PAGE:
“They’re already going through all kinds of traumatic experiences,” said Randi Turner, who used to serve on the Governor’s Committee on People with Disabilities. “To be placed into a setting where there’s no communication access just adds to the trauma.”
For children dependent on a higher level of care, such as that given in a residential treatment facility for behavioral health, Texas has limited options for where they can go. At least five kids in the last decade have been sent out of the state of Texas to facilities that specialize in the care of deaf children, said Parekh, the Disability Rights Texas attorney.
“We have basically created a system where, if you are a deaf child who does not have a family who is able to care for you and your behaviors in the home, you are essentially guaranteed to be placed out of state,” Parekh said.
Through the grapevine
In Austin, the deaf community is tight-knit, and many foster parents with knowledge of deafness — growing up with deaf parents themselves, working as interpreters or teachers at the Texas School for the Deaf and viewing deafness as a culture rather than a disability — became connected as they navigated the foster system.
Schwall-Hoyt and Bright-Fontana met through their shared experiences and have heard about deaf foster children through word of mouth; someone would post something on the Facebook group Texas Foster & Adoptive Parents about a deaf child, and Bright-Fontana would reach out or send over resources.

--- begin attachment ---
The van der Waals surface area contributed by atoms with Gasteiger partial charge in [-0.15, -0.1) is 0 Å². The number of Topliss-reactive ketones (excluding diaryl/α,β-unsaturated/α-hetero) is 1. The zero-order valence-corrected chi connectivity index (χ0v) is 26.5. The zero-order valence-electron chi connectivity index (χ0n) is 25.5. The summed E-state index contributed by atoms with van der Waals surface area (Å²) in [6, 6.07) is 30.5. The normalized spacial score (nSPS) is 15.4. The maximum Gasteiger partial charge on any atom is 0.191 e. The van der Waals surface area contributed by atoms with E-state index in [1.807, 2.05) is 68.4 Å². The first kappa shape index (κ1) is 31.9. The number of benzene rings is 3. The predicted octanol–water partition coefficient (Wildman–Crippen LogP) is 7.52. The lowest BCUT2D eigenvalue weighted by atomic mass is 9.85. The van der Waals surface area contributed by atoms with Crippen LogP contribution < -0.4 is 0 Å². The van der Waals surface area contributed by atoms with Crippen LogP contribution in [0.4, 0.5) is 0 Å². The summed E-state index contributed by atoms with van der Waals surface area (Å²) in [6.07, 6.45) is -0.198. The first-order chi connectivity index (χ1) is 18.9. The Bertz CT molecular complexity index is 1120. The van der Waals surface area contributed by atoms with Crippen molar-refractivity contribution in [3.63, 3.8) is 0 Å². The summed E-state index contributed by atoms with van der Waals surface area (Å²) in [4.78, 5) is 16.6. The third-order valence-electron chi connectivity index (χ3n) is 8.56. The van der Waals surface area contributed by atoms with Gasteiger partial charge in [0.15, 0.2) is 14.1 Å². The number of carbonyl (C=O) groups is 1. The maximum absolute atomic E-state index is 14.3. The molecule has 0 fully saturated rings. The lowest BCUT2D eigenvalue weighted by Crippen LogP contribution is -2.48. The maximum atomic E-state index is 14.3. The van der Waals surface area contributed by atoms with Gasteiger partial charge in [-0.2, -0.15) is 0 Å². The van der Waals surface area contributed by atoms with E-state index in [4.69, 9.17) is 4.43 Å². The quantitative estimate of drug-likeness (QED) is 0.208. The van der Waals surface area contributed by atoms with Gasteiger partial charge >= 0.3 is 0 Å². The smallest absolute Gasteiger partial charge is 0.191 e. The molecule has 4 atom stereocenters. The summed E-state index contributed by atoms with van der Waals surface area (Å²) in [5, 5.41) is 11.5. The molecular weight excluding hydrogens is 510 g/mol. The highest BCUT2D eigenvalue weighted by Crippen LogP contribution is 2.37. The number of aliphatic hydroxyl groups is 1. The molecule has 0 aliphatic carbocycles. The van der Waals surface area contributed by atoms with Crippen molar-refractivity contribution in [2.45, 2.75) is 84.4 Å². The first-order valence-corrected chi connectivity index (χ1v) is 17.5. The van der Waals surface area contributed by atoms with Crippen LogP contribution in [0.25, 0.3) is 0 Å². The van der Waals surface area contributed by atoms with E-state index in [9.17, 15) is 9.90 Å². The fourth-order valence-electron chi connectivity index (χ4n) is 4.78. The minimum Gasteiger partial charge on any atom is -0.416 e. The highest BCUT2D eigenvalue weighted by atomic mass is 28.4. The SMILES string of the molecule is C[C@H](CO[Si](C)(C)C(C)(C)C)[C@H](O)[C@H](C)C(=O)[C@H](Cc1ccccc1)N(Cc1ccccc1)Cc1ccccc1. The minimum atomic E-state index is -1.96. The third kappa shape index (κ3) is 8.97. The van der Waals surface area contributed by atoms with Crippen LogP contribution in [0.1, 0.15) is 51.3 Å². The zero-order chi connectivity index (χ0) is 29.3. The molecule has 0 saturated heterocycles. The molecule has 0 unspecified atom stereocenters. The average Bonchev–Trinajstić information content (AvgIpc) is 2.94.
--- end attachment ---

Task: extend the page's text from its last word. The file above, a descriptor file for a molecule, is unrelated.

Schwall-Hoyt still receives messages from other parents or caseworkers trying to find homes for deaf foster youth. Both of them have decided to stop fostering children, but they still try to pass information around when they can.
The biggest problem is looking at deafness and ASL as if it’s a simple language barrier for kids — when it is actually a separate culture altogether, said Bright-Fontana, who trains ASL interpreters.
“You have kids that are further neglected because they’re being placed in homes that aren’t equipped to care for them and meet their needs,” Bright-Fontana said. “A deaf child is a lot of work because you have to constantly give them the language — otherwise, they don’t get language.”
Neelam Bohra is a disability reporting fellow, covering accessibility issues affecting Texans. She was a member of the 2022-23 New York Times Fellowship class. Her fellowship is a partnership between The New York Times, The Texas Tribune and the National Center on Disability and Journalism at Arizona State University. The fellowship is funded through a grant from the Ford Foundation.